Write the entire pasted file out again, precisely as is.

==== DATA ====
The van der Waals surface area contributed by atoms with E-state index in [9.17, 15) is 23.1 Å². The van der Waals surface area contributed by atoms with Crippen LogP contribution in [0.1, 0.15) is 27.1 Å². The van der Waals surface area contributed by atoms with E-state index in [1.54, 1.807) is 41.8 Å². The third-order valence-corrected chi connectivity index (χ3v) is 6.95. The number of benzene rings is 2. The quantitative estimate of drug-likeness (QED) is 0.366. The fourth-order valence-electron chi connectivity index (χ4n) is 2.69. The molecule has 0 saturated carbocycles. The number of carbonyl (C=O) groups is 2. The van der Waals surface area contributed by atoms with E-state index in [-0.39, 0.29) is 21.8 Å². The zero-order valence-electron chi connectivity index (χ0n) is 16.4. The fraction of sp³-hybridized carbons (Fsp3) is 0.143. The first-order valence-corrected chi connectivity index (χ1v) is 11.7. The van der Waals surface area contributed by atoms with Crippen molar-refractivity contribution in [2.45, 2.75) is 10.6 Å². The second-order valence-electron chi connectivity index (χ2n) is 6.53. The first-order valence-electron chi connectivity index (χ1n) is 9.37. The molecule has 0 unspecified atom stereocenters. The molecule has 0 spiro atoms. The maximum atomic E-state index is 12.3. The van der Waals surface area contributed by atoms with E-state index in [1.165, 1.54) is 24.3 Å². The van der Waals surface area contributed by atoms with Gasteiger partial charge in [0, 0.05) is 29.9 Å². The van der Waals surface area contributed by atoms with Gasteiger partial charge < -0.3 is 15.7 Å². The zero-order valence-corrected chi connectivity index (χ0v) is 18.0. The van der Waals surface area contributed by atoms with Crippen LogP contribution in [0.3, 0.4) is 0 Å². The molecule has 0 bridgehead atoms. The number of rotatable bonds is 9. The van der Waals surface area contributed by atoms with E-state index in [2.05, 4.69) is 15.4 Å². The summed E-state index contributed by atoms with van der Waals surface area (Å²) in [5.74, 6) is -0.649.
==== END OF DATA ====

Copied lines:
The van der Waals surface area contributed by atoms with E-state index in [9.17, 15) is 23.1 Å². The van der Waals surface area contributed by atoms with Crippen LogP contribution in [0.1, 0.15) is 27.1 Å². The van der Waals surface area contributed by atoms with E-state index in [1.54, 1.807) is 41.8 Å². The third-order valence-corrected chi connectivity index (χ3v) is 6.95. The number of benzene rings is 2. The quantitative estimate of drug-likeness (QED) is 0.366. The fourth-order valence-electron chi connectivity index (χ4n) is 2.69. The molecule has 0 saturated carbocycles. The number of carbonyl (C=O) groups is 2. The van der Waals surface area contributed by atoms with E-state index in [-0.39, 0.29) is 21.8 Å². The zero-order valence-electron chi connectivity index (χ0n) is 16.4. The fraction of sp³-hybridized carbons (Fsp3) is 0.143. The first-order valence-corrected chi connectivity index (χ1v) is 11.7. The van der Waals surface area contributed by atoms with Crippen molar-refractivity contribution in [2.45, 2.75) is 10.6 Å². The second-order valence-electron chi connectivity index (χ2n) is 6.53. The first-order valence-electron chi connectivity index (χ1n) is 9.37. The molecule has 0 unspecified atom stereocenters. The molecule has 0 spiro atoms. The maximum atomic E-state index is 12.3. The van der Waals surface area contributed by atoms with E-state index in [1.165, 1.54) is 24.3 Å². The van der Waals surface area contributed by atoms with Gasteiger partial charge in [0, 0.05) is 29.9 Å². The van der Waals surface area contributed by atoms with Gasteiger partial charge < -0.3 is 15.7 Å². The zero-order valence-corrected chi connectivity index (χ0v) is 18.0. The van der Waals surface area contributed by atoms with Crippen LogP contribution in [0.3, 0.4) is 0 Å². The molecule has 0 bridgehead atoms. The number of rotatable bonds is 9. The van der Waals surface area contributed by atoms with E-state index in [2.05, 4.69) is 15.4 Å². The summed E-state index contributed by atoms with van der Waals surface area (Å²) in [5.74, 6) is -0.649.